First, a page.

Europe rights court hears Tymoshenko appeal News
Europe rights court hears Tymoshenko appeal
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[JURIST] The European Court of Human Rights (ECHR) [official website] held a hearing [press release, PDF] Tuesday on the appeal of former Ukrainian prime minister Yulia Tymoshenko [personal website; JURIST news archive]. The hearing comes just one day before a Ukrainian court is set to rule on Tymoshenko’s appeal of her conviction [AP report] for abuse of office. Ukraine may have to pay penalties if the court in Strasbourg rules against Tymoshenko’s appeal. Tymoshenko’s daughter, Eugenia, expressed pessimism regarding the Ukrainian court’s ruling on Wednesday. According to the press release,

The applicant alleges, in particular: that her detention was politically motivated; that there has been no judicial review of the lawfulness of her detention in Kyiv SIZO no. 13; that her detention conditions are inadequate, with no medical care provided for her numerous health problems; and, that she was under round-the-clock surveillance in Kharkiv hospital. She relies principally on Article 3 (prohibition of degrading treatment or punishment), Article 5 (right to liberty and security), Article 8 (right to private life) and Article 18 (limitation on use of restrictions on rights) of the European Convention on Human Rights.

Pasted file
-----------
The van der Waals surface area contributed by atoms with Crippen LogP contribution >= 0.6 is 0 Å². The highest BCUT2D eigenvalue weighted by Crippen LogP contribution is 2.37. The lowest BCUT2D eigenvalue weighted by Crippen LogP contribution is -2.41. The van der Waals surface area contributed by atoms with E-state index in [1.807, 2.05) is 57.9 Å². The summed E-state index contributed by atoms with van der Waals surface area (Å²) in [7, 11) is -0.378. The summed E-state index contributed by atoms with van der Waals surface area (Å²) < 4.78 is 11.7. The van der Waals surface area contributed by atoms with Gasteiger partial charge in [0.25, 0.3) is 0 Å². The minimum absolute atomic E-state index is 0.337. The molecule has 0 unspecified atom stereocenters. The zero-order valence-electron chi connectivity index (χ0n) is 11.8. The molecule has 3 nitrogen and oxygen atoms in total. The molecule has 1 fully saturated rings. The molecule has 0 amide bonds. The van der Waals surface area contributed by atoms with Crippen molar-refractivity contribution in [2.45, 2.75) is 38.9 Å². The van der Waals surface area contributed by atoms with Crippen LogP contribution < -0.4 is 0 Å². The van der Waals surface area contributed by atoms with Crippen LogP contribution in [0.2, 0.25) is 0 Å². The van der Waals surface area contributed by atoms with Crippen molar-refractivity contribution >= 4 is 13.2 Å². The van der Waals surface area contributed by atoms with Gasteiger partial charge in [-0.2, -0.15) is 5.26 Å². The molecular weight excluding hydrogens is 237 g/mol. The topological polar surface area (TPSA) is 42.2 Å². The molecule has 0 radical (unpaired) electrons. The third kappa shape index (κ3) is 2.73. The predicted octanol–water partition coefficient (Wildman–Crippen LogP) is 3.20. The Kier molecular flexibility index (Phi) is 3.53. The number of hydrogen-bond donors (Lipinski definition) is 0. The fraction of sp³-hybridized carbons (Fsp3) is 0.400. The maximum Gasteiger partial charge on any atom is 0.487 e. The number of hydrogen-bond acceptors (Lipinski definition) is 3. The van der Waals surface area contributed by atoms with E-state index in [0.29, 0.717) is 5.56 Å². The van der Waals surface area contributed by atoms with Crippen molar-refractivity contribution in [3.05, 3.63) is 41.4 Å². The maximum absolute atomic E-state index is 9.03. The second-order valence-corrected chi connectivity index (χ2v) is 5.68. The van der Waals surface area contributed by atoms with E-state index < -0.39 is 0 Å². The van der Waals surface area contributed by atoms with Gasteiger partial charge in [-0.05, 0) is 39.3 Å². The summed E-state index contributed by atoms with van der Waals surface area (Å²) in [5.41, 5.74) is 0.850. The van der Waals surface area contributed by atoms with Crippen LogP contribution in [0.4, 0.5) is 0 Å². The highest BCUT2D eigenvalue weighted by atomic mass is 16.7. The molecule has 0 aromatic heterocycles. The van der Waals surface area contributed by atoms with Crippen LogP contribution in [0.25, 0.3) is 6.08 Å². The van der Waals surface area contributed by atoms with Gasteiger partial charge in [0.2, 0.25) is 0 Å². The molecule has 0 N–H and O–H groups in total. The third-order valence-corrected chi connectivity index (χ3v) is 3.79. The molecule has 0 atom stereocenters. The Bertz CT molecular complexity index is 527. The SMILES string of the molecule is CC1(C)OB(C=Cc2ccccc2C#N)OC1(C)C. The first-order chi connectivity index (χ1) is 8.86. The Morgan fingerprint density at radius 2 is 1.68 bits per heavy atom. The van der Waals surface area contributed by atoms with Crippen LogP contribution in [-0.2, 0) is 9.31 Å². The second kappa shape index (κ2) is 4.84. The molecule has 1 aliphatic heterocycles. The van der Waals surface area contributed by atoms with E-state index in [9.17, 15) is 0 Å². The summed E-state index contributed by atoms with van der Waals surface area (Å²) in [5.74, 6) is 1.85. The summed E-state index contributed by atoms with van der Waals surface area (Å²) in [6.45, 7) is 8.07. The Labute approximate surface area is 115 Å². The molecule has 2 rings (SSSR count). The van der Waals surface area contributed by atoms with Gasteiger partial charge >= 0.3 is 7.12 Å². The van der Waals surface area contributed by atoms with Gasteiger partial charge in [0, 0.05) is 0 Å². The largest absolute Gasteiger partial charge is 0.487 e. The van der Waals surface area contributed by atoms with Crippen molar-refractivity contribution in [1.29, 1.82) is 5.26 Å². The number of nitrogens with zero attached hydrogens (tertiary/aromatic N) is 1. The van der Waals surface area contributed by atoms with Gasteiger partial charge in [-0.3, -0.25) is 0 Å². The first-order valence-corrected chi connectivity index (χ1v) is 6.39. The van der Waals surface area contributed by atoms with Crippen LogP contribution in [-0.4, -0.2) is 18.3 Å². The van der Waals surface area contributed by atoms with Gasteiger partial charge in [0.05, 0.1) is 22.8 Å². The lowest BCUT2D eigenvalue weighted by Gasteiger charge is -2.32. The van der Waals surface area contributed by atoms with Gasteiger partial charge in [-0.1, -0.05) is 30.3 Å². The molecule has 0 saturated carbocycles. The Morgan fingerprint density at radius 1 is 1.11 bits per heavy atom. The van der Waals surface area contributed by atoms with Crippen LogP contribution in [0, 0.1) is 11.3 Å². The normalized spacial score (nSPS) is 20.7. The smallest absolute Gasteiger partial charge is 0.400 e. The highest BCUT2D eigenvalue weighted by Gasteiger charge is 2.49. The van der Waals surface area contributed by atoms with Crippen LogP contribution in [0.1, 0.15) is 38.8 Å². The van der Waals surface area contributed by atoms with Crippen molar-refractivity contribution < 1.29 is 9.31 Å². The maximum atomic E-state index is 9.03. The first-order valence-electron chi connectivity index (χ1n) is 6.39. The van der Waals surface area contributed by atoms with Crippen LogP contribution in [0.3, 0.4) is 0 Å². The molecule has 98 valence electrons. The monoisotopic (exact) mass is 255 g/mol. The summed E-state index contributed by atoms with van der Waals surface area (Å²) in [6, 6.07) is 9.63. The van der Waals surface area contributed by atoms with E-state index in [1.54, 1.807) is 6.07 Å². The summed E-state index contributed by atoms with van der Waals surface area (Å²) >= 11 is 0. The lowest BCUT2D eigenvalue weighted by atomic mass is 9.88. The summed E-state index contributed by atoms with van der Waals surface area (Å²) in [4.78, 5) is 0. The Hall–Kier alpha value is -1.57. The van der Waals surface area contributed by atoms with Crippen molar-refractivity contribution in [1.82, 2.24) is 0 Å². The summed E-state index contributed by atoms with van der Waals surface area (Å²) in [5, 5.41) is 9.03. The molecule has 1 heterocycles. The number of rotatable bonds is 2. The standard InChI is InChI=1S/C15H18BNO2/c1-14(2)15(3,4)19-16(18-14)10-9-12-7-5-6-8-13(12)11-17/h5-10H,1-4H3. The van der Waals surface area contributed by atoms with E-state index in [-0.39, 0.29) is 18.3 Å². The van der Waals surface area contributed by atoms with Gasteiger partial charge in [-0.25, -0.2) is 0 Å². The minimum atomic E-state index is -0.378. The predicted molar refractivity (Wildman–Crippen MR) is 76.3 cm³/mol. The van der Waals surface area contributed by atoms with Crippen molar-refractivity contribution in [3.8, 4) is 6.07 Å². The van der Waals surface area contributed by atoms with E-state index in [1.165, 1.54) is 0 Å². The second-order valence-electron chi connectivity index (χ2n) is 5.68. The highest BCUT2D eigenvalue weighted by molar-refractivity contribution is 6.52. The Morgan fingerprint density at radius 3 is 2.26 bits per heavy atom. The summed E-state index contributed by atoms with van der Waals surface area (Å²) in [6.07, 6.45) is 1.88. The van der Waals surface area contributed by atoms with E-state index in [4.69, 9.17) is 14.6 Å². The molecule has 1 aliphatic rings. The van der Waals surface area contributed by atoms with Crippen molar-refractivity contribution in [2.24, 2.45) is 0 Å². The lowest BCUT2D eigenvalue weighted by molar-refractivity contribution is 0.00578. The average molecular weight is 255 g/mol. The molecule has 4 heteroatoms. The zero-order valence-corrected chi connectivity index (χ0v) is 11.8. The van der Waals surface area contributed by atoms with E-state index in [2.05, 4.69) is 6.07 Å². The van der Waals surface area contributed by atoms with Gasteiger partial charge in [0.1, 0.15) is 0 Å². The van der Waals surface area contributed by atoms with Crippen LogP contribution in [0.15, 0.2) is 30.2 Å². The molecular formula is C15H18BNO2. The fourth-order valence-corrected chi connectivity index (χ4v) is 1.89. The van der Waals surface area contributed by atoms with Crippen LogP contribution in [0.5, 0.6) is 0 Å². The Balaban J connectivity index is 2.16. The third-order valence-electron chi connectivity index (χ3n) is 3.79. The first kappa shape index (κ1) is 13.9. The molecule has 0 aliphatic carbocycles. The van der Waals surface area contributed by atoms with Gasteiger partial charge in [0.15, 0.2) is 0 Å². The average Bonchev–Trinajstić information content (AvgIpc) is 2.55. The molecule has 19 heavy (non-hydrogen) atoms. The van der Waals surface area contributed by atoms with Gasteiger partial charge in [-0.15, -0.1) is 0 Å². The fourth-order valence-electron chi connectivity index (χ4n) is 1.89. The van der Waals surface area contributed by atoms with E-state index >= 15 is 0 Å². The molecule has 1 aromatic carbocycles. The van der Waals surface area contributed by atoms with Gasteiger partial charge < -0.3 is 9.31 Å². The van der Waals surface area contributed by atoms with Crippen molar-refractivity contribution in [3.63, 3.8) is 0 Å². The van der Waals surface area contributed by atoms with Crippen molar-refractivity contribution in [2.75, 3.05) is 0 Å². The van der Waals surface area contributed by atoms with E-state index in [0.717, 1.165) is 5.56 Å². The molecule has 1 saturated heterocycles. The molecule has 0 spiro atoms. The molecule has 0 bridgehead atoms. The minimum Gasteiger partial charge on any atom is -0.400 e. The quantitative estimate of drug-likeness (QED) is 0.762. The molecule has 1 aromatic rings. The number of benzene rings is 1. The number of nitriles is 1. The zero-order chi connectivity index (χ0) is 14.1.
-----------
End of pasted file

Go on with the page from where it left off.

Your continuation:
Tymoshenko was sentenced to seven years in prison in October 2011 over allegations involving a gas contract negotiated while she was prime minister of Ukraine.

Last week Ukrainian prosecutors urged an appeals court not to hear the appeal [JURIST report]. Prosecutors told the court that Tymoshenko’s trial had already established her guilt in the case, and asked the judges to let stand a seven-year prison sentence [JURIST report] in the case. Tymoshenko was not present at the hearing due to health concerns. The hearing has been delayed [JURIST report] in the past due to Tymoshenko’s absence. Although Tymoshenko has previously indicated that she would discontinue all appeals in Ukrainian courts [JURIST report], she is required to exhaust all national options before appealing to the ECHR.